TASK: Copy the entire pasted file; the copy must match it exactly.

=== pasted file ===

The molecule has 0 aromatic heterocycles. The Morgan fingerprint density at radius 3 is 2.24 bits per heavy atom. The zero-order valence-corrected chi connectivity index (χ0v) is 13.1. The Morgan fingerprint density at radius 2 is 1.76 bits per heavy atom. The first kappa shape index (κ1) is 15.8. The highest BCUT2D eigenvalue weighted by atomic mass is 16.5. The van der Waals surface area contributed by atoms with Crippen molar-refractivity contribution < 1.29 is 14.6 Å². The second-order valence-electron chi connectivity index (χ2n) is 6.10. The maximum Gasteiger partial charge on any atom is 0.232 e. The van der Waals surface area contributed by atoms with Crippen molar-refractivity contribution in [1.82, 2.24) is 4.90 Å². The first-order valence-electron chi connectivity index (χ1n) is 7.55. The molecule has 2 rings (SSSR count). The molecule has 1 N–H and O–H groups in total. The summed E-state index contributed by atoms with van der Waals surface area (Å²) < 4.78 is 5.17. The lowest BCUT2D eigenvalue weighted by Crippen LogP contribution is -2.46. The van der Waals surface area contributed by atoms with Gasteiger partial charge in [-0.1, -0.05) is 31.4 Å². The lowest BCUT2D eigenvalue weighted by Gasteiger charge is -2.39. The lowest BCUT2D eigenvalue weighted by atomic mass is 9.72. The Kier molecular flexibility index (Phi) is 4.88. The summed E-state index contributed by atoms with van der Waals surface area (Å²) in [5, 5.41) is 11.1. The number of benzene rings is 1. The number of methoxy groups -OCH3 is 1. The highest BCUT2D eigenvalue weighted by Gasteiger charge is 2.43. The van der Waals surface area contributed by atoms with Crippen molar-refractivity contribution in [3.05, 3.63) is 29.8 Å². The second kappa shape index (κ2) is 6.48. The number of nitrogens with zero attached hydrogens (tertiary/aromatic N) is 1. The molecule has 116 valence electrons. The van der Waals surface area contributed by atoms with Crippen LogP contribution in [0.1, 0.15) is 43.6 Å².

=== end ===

The molecule has 0 aromatic heterocycles. The Morgan fingerprint density at radius 3 is 2.24 bits per heavy atom. The zero-order valence-corrected chi connectivity index (χ0v) is 13.1. The Morgan fingerprint density at radius 2 is 1.76 bits per heavy atom. The first kappa shape index (κ1) is 15.8. The highest BCUT2D eigenvalue weighted by atomic mass is 16.5. The van der Waals surface area contributed by atoms with Crippen molar-refractivity contribution < 1.29 is 14.6 Å². The second-order valence-electron chi connectivity index (χ2n) is 6.10. The maximum Gasteiger partial charge on any atom is 0.232 e. The van der Waals surface area contributed by atoms with Crippen molar-refractivity contribution in [1.82, 2.24) is 4.90 Å². The first-order valence-electron chi connectivity index (χ1n) is 7.55. The molecule has 2 rings (SSSR count). The molecule has 1 N–H and O–H groups in total. The summed E-state index contributed by atoms with van der Waals surface area (Å²) < 4.78 is 5.17. The lowest BCUT2D eigenvalue weighted by Crippen LogP contribution is -2.46. The van der Waals surface area contributed by atoms with Gasteiger partial charge in [-0.1, -0.05) is 31.4 Å². The lowest BCUT2D eigenvalue weighted by Gasteiger charge is -2.39. The lowest BCUT2D eigenvalue weighted by atomic mass is 9.72. The Kier molecular flexibility index (Phi) is 4.88. The summed E-state index contributed by atoms with van der Waals surface area (Å²) in [5, 5.41) is 11.1. The number of benzene rings is 1. The number of methoxy groups -OCH3 is 1. The highest BCUT2D eigenvalue weighted by Gasteiger charge is 2.43. The van der Waals surface area contributed by atoms with Crippen molar-refractivity contribution in [3.05, 3.63) is 29.8 Å². The second kappa shape index (κ2) is 6.48. The number of nitrogens with zero attached hydrogens (tertiary/aromatic N) is 1. The molecule has 116 valence electrons. The van der Waals surface area contributed by atoms with Crippen LogP contribution in [0.1, 0.15) is 43.6 Å².